It’s just been a couple of months since what is believed to be the last surviving Dornier Do 17 was raised from the Godwin Sands off the coast of England. The remains of the plane which had been sitting underwater for over 70 years, were trucked to the Royal Air Force Museum in Cosford, UK. Since its arrival its fuselage and major components have been placed in hydration tunnels and are kept bathed in a mild citric acid solution to soften and loosen the marine life and corrosion that built up over its many decades submerged in salt water.
While the main fuselage and wings will be kept in those hydration tunnels for a long time to come, reportedly 18 months, the museum is nonetheless reporting progress, stating that: “Early indications show that the process is working as the solution is helping to soften up and remove marine accretions, allowing direct access to the airframe structure and the subsequent neutralisation of corrosion impurities.” In addition to the automated spraying taking place in the hydration tunnels, museum personnel have been manually spraying parts of the aircraft and scraping off the accumulated debris with plastic scrapers.
A number of smaller components have been painstakingly worked on by the museum’s apprentices and volunteers and some great results achieved. Previously covered in marine accretions, items including an engine valve, empty bullet cases, plus a tube from the flying controls have proved to be in remarkable condition following treatment. A sprocket and roller chain have also been conserved and are working freely once again.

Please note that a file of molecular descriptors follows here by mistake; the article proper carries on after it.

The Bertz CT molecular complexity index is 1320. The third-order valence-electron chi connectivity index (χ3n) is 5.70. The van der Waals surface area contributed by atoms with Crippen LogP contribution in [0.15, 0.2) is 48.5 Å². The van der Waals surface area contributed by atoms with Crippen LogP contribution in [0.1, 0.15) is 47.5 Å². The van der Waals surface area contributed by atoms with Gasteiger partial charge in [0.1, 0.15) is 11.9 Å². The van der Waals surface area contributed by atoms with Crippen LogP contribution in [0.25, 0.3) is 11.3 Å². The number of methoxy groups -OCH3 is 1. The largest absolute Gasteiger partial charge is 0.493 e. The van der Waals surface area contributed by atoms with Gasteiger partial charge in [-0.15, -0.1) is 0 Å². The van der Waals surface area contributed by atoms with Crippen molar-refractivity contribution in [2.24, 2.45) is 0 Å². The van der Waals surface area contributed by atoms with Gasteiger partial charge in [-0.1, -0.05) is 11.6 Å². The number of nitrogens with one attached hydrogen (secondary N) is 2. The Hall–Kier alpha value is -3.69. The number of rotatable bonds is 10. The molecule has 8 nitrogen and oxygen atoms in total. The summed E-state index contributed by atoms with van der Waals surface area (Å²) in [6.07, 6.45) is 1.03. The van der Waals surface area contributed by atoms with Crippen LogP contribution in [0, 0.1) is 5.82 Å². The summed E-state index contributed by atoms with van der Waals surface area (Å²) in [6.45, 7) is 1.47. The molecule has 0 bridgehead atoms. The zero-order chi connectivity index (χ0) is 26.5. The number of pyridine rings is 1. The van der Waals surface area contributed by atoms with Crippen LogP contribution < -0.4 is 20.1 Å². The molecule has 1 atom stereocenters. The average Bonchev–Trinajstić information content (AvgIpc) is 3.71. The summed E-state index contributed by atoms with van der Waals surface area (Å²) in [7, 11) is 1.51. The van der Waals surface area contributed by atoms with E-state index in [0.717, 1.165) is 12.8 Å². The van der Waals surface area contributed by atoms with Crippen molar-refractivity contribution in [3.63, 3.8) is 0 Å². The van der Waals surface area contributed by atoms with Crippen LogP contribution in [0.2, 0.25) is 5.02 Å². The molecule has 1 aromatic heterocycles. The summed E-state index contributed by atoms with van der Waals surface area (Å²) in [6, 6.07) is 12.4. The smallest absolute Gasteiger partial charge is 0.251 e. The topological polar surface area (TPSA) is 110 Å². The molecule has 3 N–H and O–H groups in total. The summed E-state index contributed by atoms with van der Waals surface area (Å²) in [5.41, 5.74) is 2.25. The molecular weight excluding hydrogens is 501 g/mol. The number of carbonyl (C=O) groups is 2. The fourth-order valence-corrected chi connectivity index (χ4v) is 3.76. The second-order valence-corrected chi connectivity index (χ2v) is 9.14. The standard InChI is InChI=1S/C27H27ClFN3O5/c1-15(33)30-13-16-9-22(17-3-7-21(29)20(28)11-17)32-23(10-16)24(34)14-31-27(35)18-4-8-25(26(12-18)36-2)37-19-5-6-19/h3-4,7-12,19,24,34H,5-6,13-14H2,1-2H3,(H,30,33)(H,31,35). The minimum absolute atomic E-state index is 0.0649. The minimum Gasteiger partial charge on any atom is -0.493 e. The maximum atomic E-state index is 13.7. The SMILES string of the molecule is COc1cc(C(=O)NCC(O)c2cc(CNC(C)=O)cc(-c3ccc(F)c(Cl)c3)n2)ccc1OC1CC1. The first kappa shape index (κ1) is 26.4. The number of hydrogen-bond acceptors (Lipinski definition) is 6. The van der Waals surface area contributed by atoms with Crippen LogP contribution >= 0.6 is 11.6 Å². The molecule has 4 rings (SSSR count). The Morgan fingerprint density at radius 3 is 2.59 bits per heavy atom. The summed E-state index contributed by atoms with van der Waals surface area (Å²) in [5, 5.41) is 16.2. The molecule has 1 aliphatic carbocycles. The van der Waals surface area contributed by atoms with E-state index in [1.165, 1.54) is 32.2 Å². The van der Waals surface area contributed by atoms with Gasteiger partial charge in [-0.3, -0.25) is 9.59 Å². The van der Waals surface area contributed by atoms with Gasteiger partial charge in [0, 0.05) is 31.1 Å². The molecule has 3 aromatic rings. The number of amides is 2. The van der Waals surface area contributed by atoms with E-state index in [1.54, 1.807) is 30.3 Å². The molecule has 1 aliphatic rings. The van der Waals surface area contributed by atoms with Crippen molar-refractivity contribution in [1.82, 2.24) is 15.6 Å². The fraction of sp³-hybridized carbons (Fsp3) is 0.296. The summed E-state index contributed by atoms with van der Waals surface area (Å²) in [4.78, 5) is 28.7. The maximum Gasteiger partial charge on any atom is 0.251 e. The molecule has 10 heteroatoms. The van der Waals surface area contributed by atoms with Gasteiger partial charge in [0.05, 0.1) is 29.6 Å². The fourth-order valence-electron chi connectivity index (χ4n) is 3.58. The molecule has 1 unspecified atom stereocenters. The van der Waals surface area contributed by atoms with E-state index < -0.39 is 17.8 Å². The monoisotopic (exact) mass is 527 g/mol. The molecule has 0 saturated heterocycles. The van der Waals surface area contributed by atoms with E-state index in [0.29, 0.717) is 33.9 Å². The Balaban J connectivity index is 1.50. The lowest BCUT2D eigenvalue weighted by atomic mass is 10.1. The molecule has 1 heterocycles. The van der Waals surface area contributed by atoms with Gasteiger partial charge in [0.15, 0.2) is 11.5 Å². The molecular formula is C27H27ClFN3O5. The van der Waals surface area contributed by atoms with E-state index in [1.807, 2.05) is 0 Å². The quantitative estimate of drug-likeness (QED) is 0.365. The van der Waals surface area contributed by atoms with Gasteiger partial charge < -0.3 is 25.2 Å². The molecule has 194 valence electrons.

Final treatment for each item restored, includes a coating it in a layer of renaissance wax or a two part clear paint product in order to protect the item. By trialling various conservation methods employed regularly in museums, the Conservation team can identify those processes most applicable to metals which have been subject to long periods underwater. Darren Priday, the Deputy Conservation Centre Manager at RAF Museum Cosford says: “Any metal removed from a salt water environment is subjected to an accelerated corrosion process if it’s not treated quickly. As the Dornier lay at the bottom of the sea, the currents and tides have effectively been like rubbing sand paper over the aircraft for 73 years but she’s survived remarkably well. This is a truly unique project with lots of unknowns and we are still learning day by day. All the signs from the work we have carried out so far are very positive, but there is still a long way to go. The Museum has recently acquired several thousand original Dornier 17 production drawings which will aid the rebuild process. These invaluable drawings, supplied by European Aeronautical Defence and Space company (EADS), will also assist us to identify parts and can be utilised for partial reconstruction to reinforce any fragile areas.”
With much media coverage surrounding the difficult retrieval process, the plane has captured the interest of the public and since the plane’s arrival at Cosford, there have been thousands of visitors at the museum looking through the viewing panels that were installed for the public to get a glimpse of this exceedingly rare warbird, in fact the popularity of the plane was more than anticipated and the museum has since increased the number of viewing ports so visitors can get a better look at the now-famous plane. The museum has also instituted a program for visitors wanting to know more about the aircraft, scheduling volunteers from the museum’s Aerospace Museum Society to work on the Dornier’s components and answer visitor’s questions about the plane and the restoration project on Tuesdays and Thursdays in the museum’s Flight Test Hangar.